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The UN has been forced to defend its record on Burma in recent days with the fallout from a leaked memo that slated Ban Ki-moon’s impact on the pariah state showing no signs of easing.
The now-infamous 50-page report, written by Inga-Britt Ahlenius and leaked to the Washington Post in mid-July, said that the UN secretariat is in a “process of decay” after three years of “absence of strategic guidance and leadership” under Ban.
The comments were a parting shot from Ahlenius, who recently finished her post as chief of the UN’s anti-corruption agency, the Office of Internal Oversight (UNOIOS).
“We seem to be seen less and less as a relevant partner in the resolution of world problems,” she said, questioning the UN’s “capacity to protect civilians in conflict and distress…What relevance do we have in disarmament, in Myanmar [Burma], Darfur, Afghanistan, Cyprus, G20…?”
The secretary general used one of his first speeches as UN chief in January 2007 to urge for the release of Burma’s political prisoners, but since his last, and widely criticised, visit to Burma in June last year, he has barely mentioned the country in public.
Moreover, the UN is yet to appoint a successor to Ibrahim Gambari, the equally maligned UN special envoy to Burma who was reassigned to Sudan in late 2009. In January this year it defended the hiatus on reappointing an envoy by claiming that UN Chief of Staff Vijay Nambiar was temporarily filling the role.
But it has again been forced to defend accusations in the wake of the leaked report that it has been lax on pressuring the Burmese junta to reform. One reporter asked Ban’s spokesperson, Martin Nesirky, on 23 July whether the UN had indeed accomplished anything on Burma, which is heading towards widely-criticised elections this year.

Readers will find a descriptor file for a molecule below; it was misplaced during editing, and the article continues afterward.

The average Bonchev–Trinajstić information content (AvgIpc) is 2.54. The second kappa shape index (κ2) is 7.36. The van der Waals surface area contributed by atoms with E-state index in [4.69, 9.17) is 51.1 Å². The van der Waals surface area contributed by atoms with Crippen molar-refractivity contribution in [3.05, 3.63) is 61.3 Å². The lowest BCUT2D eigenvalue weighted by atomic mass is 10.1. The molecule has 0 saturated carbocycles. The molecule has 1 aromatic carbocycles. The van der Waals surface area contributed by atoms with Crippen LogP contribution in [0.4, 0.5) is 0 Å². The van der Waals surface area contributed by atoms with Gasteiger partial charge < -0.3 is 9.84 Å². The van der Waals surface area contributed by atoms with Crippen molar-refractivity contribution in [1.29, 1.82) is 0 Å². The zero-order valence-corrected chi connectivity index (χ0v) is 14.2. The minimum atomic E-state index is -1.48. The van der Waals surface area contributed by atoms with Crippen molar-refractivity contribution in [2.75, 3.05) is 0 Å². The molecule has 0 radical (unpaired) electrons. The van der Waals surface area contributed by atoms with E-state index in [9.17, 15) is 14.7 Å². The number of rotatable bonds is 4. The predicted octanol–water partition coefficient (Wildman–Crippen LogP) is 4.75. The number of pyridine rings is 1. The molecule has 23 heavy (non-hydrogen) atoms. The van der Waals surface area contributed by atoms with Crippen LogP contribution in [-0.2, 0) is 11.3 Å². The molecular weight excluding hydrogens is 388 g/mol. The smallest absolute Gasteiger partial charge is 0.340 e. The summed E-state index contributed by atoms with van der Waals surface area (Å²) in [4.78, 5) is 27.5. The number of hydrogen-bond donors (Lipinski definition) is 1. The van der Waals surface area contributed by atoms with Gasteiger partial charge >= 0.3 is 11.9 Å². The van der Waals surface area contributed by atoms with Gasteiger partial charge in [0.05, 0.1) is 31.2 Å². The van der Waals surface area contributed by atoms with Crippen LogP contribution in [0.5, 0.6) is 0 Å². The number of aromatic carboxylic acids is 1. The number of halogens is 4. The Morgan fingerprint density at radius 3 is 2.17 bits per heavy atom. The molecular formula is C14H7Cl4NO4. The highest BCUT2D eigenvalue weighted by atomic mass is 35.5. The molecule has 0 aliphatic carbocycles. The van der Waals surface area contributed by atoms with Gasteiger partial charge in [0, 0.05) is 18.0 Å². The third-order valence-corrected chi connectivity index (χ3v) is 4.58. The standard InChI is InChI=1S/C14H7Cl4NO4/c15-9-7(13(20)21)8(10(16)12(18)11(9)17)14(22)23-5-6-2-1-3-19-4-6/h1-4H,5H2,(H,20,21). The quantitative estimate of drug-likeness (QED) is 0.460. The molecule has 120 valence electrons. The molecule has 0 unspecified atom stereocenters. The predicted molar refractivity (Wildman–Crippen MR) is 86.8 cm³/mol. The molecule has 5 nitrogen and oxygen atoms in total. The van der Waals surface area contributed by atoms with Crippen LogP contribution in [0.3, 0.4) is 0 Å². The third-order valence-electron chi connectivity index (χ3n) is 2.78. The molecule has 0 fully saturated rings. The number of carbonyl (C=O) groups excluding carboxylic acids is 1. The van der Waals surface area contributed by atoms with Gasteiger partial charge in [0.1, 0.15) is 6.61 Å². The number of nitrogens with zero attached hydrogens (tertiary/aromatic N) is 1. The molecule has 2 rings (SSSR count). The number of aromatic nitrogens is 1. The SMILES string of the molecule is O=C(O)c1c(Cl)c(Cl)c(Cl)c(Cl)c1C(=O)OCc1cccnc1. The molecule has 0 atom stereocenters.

“We continue to work, as I also said to you before; the good offices [team] is not one individual, if you like, it’s people working behind the scenes,” he said. “Not everything that happens is in the public eye…Sometimes you see those results quickly, sometimes it takes longer. Certainly we’ve been very public about the need for credible elections in Myanmar.
Nambiar also responded to the Ahlenius report by saying that Ban’s work as secretary general had been “visionary” and that he had balanced his UN role with “providing truly global leadership.”
But critics have argued that his method of dealing in “soft power” has reinforced the growing influence of China within the UN, at a time when Western nations are in a face-off over China’s support for the Burmese junta. Ahlenius said that Ban was “spineless and charmless” and was “struggling to show leadership”, an accusation that has apparently rattled his office.